The processor – or central processing unit (CPU) – is a server’s brain, doing all the calculations and running programs. Processors are not only indispensable but also heavily used and must therefore be constantly monitored. In the best-case scenario, permanent monitoring avoids overloading with severe consequences, leading to slower processes or even complete system crashes. If the CPU is overloaded, there are several possible solutions: The most obvious option is an upgrade. Alternatively, IT managers can add additional CPU resources from another asset. In addition, corresponding processes that take up a lot of resources can be stopped, or the system-wide performance can be fine-tuned to relieve the CPUs.

In addition, CPUs heat up quickly during intensive computing processes. It is, therefore, no coincidence that many server farms are located in cold places and often underground or underwater. In the worst case, however, if CPUs run too hot, this could mean a complete failure. For this reason, servers are equipped with cooling systems and thermometers as standard, thus enabling easier remote temperature management. If a server’s temperature approaches the dangerous range, IT technicians can shut down the hardware and assess the situation before it becomes critical.

Overheating problems are often caused by excessive system loading or faulty cooling devices. Often, even more performance is to be extracted from the processors. Overclocking can go hand in hand with an increase in performance. Nevertheless, the system must run stably, and the team must pay particular attention to possible overheating. The recommendation for companies is, therefore, to stick to the recommended processor speed and spread the load.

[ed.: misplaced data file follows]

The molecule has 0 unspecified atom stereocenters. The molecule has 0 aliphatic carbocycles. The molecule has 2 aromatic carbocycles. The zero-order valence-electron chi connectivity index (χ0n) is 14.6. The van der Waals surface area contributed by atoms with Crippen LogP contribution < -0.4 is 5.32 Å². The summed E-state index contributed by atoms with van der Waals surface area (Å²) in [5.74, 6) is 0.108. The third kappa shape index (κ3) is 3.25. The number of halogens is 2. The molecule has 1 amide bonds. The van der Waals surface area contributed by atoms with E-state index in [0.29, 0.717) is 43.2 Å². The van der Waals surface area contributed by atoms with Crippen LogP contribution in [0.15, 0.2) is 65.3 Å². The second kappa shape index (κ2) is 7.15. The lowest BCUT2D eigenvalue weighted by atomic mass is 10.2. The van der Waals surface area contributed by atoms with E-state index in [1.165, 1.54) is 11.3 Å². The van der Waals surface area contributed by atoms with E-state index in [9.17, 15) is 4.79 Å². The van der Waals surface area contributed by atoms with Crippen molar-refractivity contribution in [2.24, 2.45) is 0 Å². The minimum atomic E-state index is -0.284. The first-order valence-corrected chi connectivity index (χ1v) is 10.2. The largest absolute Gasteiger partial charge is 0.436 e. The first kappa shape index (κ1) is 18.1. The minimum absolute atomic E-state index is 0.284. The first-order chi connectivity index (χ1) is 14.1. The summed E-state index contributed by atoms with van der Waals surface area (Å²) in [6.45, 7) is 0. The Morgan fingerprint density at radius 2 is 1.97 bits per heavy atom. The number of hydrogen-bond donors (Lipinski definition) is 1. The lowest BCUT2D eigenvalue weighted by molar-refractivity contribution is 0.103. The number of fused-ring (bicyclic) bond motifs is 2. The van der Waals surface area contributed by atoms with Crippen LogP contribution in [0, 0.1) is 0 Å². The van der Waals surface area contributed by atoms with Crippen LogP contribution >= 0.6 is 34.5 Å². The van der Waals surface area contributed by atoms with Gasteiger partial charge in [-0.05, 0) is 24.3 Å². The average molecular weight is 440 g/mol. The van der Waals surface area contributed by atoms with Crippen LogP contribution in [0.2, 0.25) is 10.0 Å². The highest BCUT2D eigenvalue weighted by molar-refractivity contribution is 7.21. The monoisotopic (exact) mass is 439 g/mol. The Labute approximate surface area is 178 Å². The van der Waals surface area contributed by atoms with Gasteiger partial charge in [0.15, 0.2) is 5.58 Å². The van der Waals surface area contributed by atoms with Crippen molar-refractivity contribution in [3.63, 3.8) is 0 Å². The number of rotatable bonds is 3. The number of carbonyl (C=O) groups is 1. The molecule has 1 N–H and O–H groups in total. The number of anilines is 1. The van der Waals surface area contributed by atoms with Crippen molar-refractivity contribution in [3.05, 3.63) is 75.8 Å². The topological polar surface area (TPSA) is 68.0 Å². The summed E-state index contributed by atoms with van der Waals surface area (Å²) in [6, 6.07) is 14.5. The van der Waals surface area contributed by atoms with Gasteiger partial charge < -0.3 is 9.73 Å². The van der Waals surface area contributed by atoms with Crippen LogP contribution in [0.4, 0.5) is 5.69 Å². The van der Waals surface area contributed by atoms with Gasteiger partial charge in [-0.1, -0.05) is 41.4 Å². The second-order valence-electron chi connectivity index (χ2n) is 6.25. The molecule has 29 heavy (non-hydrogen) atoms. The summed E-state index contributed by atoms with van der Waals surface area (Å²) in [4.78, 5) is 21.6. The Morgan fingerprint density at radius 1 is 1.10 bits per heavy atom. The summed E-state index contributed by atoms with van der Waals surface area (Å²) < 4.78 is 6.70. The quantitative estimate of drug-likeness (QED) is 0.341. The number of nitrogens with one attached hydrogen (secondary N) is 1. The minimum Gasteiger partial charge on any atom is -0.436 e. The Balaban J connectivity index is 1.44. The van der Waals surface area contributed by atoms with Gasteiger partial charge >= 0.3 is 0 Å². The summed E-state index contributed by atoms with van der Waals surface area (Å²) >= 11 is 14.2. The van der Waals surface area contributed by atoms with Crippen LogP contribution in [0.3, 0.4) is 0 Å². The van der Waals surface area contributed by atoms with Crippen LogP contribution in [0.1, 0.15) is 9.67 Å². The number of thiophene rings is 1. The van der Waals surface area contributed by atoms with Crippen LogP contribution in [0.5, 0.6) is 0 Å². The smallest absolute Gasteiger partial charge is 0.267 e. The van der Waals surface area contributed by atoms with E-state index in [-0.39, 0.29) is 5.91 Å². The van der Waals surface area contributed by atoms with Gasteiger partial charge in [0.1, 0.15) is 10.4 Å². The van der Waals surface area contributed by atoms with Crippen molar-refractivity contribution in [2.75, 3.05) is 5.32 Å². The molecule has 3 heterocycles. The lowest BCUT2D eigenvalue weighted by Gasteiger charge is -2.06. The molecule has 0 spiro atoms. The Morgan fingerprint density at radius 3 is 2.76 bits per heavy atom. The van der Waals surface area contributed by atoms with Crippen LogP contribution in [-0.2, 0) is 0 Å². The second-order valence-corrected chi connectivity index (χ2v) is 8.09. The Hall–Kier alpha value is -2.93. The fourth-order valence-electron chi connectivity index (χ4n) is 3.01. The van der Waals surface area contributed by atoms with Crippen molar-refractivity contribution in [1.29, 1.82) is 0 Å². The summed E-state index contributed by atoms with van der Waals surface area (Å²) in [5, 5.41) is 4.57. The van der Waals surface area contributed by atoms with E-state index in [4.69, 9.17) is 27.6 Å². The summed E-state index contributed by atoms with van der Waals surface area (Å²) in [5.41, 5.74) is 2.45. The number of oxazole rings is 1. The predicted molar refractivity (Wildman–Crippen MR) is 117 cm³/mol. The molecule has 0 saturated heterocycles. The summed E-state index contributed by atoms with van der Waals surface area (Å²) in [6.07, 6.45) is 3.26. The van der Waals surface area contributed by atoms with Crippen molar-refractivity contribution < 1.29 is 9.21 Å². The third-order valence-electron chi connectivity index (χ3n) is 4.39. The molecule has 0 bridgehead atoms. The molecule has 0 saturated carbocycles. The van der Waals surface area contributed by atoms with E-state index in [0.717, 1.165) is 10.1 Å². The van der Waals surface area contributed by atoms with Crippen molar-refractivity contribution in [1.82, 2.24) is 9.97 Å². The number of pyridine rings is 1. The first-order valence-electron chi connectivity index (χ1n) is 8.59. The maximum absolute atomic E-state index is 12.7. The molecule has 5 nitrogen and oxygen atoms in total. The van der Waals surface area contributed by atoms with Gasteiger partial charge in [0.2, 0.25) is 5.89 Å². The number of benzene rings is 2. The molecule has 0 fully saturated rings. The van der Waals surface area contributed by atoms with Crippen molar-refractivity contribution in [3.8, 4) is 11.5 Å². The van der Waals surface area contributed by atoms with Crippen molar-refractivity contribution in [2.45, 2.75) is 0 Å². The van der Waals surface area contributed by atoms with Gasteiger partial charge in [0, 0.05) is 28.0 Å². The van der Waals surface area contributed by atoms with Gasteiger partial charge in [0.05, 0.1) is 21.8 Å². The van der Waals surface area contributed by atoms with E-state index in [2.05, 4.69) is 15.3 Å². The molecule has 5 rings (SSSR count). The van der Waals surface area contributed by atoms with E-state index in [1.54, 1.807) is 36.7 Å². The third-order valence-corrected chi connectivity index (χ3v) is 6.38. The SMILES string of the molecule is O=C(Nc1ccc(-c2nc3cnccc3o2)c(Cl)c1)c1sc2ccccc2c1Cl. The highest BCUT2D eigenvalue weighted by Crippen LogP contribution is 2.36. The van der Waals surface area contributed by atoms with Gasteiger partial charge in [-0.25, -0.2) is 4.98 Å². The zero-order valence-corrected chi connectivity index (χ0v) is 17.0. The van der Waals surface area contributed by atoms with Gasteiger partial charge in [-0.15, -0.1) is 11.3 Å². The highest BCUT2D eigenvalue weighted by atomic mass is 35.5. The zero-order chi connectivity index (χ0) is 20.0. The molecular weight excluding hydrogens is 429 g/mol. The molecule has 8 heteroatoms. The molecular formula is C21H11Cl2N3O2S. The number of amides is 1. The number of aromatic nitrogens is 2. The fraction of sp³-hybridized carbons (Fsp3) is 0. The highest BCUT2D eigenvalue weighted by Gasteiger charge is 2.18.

Emergency Power Supply

Also, various internal or external factors can interrupt the power supply. Every server room should have an emergency power supply to avoid significant data losses. In the event of a power failure, voltage fluctuations or if a fuse blows – even if it only lasts a few minutes – users, customers, or colleagues expect this will not affect operations. Various options are available to ensure this, from uninterruptible power supplies (UPS) with built-in surge protection to backup power supplies that can keep the server running for a short time during a power outage.

Servers are the foundation of a reliable, functioning IT environment. IT professionals should, therefore, not underestimate server management and, above all, keep an eye on the hardware. It’s better to be safe than sorry because a minor server problem can quickly turn into business-damaging downtime. At the hardware level, a few essential adjustments form the basis for solid server management.

Once this foundation has been laid, those responsible can deal with the other aspects if necessary. In practice, however, for companies that do not have their own IT team or only have limited IT resources, outsourcing server management to external specialists may be a better solution.